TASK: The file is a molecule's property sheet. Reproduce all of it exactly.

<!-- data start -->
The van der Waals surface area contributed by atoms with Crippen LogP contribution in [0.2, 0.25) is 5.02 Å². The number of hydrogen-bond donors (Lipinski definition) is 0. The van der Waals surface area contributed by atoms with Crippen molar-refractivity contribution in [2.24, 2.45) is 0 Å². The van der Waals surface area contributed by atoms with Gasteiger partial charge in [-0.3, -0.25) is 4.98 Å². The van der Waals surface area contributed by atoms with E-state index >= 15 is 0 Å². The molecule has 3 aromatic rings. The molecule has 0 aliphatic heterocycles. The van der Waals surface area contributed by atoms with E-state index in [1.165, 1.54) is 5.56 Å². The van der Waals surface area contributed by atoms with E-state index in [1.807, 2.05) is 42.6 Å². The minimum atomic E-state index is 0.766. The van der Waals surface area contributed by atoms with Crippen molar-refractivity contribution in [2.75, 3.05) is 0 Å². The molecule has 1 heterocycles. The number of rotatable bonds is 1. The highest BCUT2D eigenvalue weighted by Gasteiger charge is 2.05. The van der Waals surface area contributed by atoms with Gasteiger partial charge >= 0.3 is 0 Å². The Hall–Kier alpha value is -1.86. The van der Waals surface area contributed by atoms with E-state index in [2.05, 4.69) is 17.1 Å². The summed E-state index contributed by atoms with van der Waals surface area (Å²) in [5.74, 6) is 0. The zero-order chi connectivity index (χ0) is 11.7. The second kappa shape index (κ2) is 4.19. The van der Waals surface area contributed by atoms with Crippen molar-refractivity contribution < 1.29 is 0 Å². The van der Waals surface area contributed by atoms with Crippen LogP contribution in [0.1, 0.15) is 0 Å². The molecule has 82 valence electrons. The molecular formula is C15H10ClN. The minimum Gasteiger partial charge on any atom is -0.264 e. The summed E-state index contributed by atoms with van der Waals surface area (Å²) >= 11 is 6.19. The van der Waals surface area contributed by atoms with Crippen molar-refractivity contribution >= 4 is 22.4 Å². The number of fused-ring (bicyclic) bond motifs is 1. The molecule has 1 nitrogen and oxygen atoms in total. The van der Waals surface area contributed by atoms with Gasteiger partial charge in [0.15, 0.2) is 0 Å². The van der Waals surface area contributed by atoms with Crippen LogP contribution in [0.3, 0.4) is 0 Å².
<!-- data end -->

The van der Waals surface area contributed by atoms with Crippen LogP contribution in [0.2, 0.25) is 5.02 Å². The number of hydrogen-bond donors (Lipinski definition) is 0. The van der Waals surface area contributed by atoms with Crippen molar-refractivity contribution in [2.24, 2.45) is 0 Å². The van der Waals surface area contributed by atoms with Gasteiger partial charge in [-0.3, -0.25) is 4.98 Å². The van der Waals surface area contributed by atoms with E-state index >= 15 is 0 Å². The molecule has 3 aromatic rings. The molecule has 0 aliphatic heterocycles. The van der Waals surface area contributed by atoms with E-state index in [1.165, 1.54) is 5.56 Å². The van der Waals surface area contributed by atoms with E-state index in [1.807, 2.05) is 42.6 Å². The minimum atomic E-state index is 0.766. The van der Waals surface area contributed by atoms with Crippen molar-refractivity contribution in [2.75, 3.05) is 0 Å². The molecule has 1 heterocycles. The number of rotatable bonds is 1. The highest BCUT2D eigenvalue weighted by Gasteiger charge is 2.05. The van der Waals surface area contributed by atoms with Gasteiger partial charge >= 0.3 is 0 Å². The Hall–Kier alpha value is -1.86. The van der Waals surface area contributed by atoms with E-state index in [2.05, 4.69) is 17.1 Å². The summed E-state index contributed by atoms with van der Waals surface area (Å²) in [5.74, 6) is 0. The zero-order chi connectivity index (χ0) is 11.7. The second kappa shape index (κ2) is 4.19. The van der Waals surface area contributed by atoms with Crippen molar-refractivity contribution < 1.29 is 0 Å². The van der Waals surface area contributed by atoms with Crippen LogP contribution in [0.1, 0.15) is 0 Å². The molecule has 82 valence electrons. The molecular formula is C15H10ClN. The minimum Gasteiger partial charge on any atom is -0.264 e. The summed E-state index contributed by atoms with van der Waals surface area (Å²) >= 11 is 6.19. The van der Waals surface area contributed by atoms with Crippen molar-refractivity contribution >= 4 is 22.4 Å². The number of fused-ring (bicyclic) bond motifs is 1. The molecule has 1 nitrogen and oxygen atoms in total. The van der Waals surface area contributed by atoms with Gasteiger partial charge in [0.15, 0.2) is 0 Å². The van der Waals surface area contributed by atoms with Crippen LogP contribution in [0.3, 0.4) is 0 Å².